Backlog: Solid State Edition
Have any of you ever built a computer? Our niche readership is, I assume, proficient enough to upgrade RAM and swap out optical drives -- actions more basic than the Dell-buying general populace knows. A year-and-a-half ago I assembled an entire desktop out of disparate parts for the very first time. How rewarding it was! I imagined that it felt like restoring some rusted-out junkyard Z28 Camaro, which is what real men do.
And yet, I royally fucked my entire computer last week trying to clone my moving-parts hard drive to a swift solid state upgrade. Despite the wave of technical confidence I've been riding since birthing my PC child (sort of like Data from TNG, I suppose), a thin little drive crippled me. I have seen rock bottom, and it is unforgiving. But my dramatic tale must continue after the break.
In the mean time, let's check-in with Doug and Spencer! -- Aaron Thayer
On my recent travels to Tokyo I picked up a couple gaming-related things. While I wasn’t about to go load up on oddities and rarities in Akihabara this time, I found (and was convinced to get) a few games and a new piece of hardware.
As I documented a while back, I’ve been trying to continue my Japanese study via the medium of gaming. Well, I’d put that game down for a long while, but one of my Tokyo purchases was the boost I needed to get going again. Tyler let me in that DSi XLs were going for all of $50 used at major chain stores around Tokyo. Now, since this is Tokyo, this means they’re basically shiny and perfect -- used stores have incredibly high standards. Because my old, white DS Lite began misbehaving on the trip, I saw fit to replace it with a new (to me) brown XL.
What a difference that screen size makes! Especially for a game where you’re trying to read on the top screen and write answers on the touchscreen. It’s a world of difference. I’ve begun to pack my new XL to school with me and study during the lunch break.
As well, I also have reason to jump back into more practical Japanese study. At one of the big used stores, Tyler and I went diving through the Nintendo handheld section and he found Super Mario Advance 2, aka the Best Version of Super Mario World. In-box, almost perfect, it ran me about $15. I never had an SNES of my own until I inherited one from a friend in college, but I did play the English version of this game when it was “new” on the Game Boy Advance. I knew SMW was fun, but that game was what sold me on its classic status -- it’s one of my all-time favorites. What’s more, the one difference from the original and Super Mario All-Stars versions of the game was crucial: the ability to save from the world map at any time. This removed the frustrating save system from the original.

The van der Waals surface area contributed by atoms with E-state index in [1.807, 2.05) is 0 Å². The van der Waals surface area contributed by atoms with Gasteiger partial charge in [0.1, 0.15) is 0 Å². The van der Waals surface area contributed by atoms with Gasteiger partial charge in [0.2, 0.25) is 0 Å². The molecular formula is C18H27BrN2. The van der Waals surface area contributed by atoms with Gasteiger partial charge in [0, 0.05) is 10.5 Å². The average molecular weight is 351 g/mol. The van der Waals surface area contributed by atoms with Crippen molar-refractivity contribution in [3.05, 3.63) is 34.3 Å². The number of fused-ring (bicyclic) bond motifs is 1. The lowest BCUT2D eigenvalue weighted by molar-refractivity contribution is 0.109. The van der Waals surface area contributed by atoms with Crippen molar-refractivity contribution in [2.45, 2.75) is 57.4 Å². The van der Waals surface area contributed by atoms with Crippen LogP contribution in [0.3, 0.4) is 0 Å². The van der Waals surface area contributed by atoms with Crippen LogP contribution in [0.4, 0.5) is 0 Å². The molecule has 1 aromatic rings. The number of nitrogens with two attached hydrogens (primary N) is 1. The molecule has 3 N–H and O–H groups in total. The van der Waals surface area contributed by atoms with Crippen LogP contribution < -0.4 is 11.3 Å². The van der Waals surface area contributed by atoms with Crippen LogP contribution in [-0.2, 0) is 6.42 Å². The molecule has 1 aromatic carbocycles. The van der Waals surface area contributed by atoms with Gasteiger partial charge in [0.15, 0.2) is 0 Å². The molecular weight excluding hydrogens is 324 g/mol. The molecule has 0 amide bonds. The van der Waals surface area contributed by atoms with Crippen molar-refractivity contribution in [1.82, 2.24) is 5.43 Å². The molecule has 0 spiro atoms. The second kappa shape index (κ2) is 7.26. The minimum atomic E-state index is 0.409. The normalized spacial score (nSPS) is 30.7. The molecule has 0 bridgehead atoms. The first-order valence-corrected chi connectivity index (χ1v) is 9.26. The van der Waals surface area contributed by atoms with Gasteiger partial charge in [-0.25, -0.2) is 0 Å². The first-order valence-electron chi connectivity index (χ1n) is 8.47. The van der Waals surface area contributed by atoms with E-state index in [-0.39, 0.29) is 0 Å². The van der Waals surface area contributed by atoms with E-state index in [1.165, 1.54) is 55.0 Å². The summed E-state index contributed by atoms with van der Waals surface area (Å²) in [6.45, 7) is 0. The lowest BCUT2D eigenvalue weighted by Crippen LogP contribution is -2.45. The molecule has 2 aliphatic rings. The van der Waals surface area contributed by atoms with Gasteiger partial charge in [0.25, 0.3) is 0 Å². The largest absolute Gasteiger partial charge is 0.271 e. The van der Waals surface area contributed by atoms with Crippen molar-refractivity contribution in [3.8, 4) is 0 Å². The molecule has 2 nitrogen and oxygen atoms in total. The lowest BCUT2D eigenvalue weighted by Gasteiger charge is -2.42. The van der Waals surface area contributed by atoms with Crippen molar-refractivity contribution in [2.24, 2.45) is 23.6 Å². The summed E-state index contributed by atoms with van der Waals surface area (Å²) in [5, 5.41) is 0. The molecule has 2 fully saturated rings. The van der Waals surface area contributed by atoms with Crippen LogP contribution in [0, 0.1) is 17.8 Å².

However, that game is but a trophy on my collection shelf for now. The real game I’m going to start digging into with dictionary by my side is Mario and Luigi: Bowser’s Inside Story. In Japanese the title is マリオ＆ルイージ RPG 3, and you don’t have to be a Japanese scholar to understand that means “Mario & Luigi RPG.” At the suggestion of one of Tyler’s friends to play games in Japanese combined with the recycle shop trips, the gears in my mind started to turn -- what would be a good game to play? I thought of this particular title because I remember hearing that the writing was clever, the battle mechanics were fun and more interactive than most JRPGs, and considering it’s a Mario game, the Japanese level is aimed both at kids and adults alike. It’s like watching a Pixar film instead of trying to head straight to a serious drama or comedy -- the level of language is a bit simpler. I’m a couple hours in, but it’s quite fun so far, both from a language standpoint (Bowser uses a Japanese word for “I” that insinuates arrogance, which makes perfect sense) and from a gameplay standpoint. Who knew exploring the innards of Mario’s arch-enemy would be so fun?
Far Cry 3: Blood Dragon is an absurdity. I just want to get that out in the open, before I discuss it in any detail. It’s really, really silly.
Now that we’ve finished with blanket statements, I’m personally enjoying Blood Dragon. The overblown late-80's hypercolor style is executed pretty much perfectly between the visuals (think neon hellscape, with spare lazer tag guns shooting real bullets) and the cyberpunk electro soundtrack (by Aussie synthpop luminaries Power Glove, not to be confused with metal group Powerglove). There’s a lot of reused/reskinned assets and animations, but as Blood Dragon started life as a side project to the main title, the recycled bits are forgivable.
Aside the re-skin the gameplay is pure Far Cry 3, which was very good to begin with. Honestly, it makes considerably more sense in the context of Blood Dragon than it did in the original - the over-the-top violence seems far better suited to the Mark 4 Cyber Commando than it does to the rich college party kid on vacation. The story, meanwhile, is nonsensical, made up of scraps from a dozen B-grade commando / cyberpunk / action schlock from the 80's -- which, again, is honestly perfect for the game. While I saw what FC3 was trying to accomplish with its “Alice in Wonderland meets Heart of Darkness” plot, I never really cared. I was invested in the game for the action, the sheer enjoyment of its combat system and the emergent nature of the world’s gameplay.